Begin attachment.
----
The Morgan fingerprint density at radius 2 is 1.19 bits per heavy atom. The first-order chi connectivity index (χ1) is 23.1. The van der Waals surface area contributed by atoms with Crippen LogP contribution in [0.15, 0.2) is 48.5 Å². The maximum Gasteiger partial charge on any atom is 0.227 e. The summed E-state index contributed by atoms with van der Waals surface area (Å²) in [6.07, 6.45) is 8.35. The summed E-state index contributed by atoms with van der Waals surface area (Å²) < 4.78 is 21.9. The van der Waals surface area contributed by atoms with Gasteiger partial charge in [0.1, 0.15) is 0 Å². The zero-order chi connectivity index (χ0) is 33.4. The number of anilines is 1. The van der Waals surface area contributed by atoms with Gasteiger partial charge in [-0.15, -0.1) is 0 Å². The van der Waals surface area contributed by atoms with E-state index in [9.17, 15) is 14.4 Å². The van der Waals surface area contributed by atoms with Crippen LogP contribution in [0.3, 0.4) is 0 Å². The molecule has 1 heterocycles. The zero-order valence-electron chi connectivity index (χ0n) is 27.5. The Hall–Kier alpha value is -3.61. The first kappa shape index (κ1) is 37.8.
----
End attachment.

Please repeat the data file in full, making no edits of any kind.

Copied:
The Morgan fingerprint density at radius 2 is 1.19 bits per heavy atom. The first-order chi connectivity index (χ1) is 23.1. The van der Waals surface area contributed by atoms with Crippen LogP contribution in [0.15, 0.2) is 48.5 Å². The maximum Gasteiger partial charge on any atom is 0.227 e. The summed E-state index contributed by atoms with van der Waals surface area (Å²) in [6.07, 6.45) is 8.35. The summed E-state index contributed by atoms with van der Waals surface area (Å²) < 4.78 is 21.9. The van der Waals surface area contributed by atoms with Gasteiger partial charge in [0.1, 0.15) is 0 Å². The zero-order chi connectivity index (χ0) is 33.4. The number of anilines is 1. The van der Waals surface area contributed by atoms with Gasteiger partial charge in [-0.15, -0.1) is 0 Å². The van der Waals surface area contributed by atoms with E-state index in [9.17, 15) is 14.4 Å². The van der Waals surface area contributed by atoms with Crippen LogP contribution in [0.3, 0.4) is 0 Å². The molecule has 1 heterocycles. The zero-order valence-electron chi connectivity index (χ0n) is 27.5. The Hall–Kier alpha value is -3.61. The first kappa shape index (κ1) is 37.8.